The number of products was about 50,000 items, the number of product categories was 516 with random nesting, the number of registered users was about 50,000, and the number of orders was about 80,000 with a random inclusion of 1 to 5 products. All this was running by MS SQL Server 2017 (14.0.2014.14).
JMeter ran multiple load tests generating a summary measurement report for each request each time. The averaged results after several runs are presented below.
Test time is about 20% faster (less is better).
The average response time is about 13.7% faster (less is better).
The number of requests per unit of time (throughput) increased by 12.7% (more is better).
We also measured actual memory usage of the application after launch and after a short-term load test. The test was carried out in a few consecutive series. Our goal was to find out how efficiently the application frees the memory. And how the ASP.NET Core module update affected the starting memory consumption.
Let us remind you that we started using the new “InProcess” model.
The results are presented in the diagram above. The in-process model shows more than 1.5 times better efficiency after passing the first load cycle. Further, more efficient use of resources is observed. By the end of the third cycle of load tests, the total memory consumption is more than 2 times more efficient in comparison with out-of-process allocation. This is a very good result.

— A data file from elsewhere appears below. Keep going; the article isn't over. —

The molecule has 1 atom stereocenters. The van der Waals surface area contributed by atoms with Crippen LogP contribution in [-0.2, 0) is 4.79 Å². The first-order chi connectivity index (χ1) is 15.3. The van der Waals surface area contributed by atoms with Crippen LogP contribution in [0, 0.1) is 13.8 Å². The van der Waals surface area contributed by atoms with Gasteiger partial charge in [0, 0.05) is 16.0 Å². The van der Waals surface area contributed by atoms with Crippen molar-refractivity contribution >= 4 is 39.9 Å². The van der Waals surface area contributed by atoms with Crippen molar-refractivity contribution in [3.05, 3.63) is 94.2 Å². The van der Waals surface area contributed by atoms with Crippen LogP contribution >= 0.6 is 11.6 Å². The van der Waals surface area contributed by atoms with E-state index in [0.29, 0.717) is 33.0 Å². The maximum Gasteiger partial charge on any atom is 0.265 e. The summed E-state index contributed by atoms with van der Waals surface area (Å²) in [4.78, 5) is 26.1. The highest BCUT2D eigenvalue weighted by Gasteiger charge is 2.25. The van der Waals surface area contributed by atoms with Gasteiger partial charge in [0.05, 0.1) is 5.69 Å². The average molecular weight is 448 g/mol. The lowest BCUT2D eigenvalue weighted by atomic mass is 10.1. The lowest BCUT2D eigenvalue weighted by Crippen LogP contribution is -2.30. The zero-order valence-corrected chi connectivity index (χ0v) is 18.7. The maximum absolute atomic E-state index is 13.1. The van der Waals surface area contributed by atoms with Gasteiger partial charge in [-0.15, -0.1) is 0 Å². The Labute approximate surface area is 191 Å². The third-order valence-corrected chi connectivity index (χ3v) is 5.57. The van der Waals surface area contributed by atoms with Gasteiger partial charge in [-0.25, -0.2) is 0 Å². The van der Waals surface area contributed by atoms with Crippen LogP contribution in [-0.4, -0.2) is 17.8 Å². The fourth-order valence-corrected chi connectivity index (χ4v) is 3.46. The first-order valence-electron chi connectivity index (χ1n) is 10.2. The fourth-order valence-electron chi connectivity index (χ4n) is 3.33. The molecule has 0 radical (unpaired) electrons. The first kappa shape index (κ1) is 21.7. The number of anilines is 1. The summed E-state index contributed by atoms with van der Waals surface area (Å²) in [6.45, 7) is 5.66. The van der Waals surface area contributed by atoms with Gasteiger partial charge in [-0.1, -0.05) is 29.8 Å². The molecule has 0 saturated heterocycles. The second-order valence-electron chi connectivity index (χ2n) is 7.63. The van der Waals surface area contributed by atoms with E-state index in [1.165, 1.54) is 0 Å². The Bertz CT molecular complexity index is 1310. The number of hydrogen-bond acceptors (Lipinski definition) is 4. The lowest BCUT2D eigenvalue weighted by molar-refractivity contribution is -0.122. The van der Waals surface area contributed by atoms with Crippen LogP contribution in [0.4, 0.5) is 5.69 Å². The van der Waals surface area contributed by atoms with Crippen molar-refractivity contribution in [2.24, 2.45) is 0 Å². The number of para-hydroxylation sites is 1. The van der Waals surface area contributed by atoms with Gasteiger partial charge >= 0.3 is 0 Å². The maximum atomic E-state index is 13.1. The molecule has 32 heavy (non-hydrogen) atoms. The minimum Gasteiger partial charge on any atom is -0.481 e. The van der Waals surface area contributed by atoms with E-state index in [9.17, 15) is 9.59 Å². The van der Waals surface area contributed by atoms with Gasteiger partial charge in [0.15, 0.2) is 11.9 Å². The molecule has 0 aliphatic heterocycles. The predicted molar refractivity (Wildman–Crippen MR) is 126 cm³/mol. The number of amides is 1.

For comparison, we provide a table with test results including the AspNetCoreModule which we used with .NET Core 2.2. The new module undoubtedly outperforms its predecessor.
The starting memory consumption remained almost unchanged.
The .NET Core platform migration process is still cumbersome and time-consuming. And if you make updates on time and consistently, this will help you to avoid a lot of mistakes and save your time. Many aspects of .NET Core have been improved and you get better performance as a bonus.
In our particular case, we got an average performance increase of 13%. Now requests to the application run faster. This allows you to send more data in less time which makes the application more comfortable to use. Therefore, this is quite a significant increase, considering that you do not actually need to do performance refactoring of your application.
You simply update the framework and get an overall improvement of the platform performance.
It is also important to note that, as always, .NET Core pays a lot of attention to security issues. By the way, since the release of .NET Core 3.1.0, several updates have already been released (the latest version is currently 3.5.1) including security updates.
A very important point is that .NET Core 3.1 is the next LTS version after 2.1, which guarantees us and our customers support and receiving the latest fixes, including security patches. Therefore, we need to move forward with the release of the LTS versions of .NET Core. .NET 5 will be the next global release, and moving your application to .NET Core 3.1 is the best way to prepare for that.
This is a more performant, safe, and more standardized approach to handling JSON objects. We also plan to implement and use as many features as possible that C # 8.0 provides.
Published at DZone with permission of Dmitriy Kulagin. See the original article here.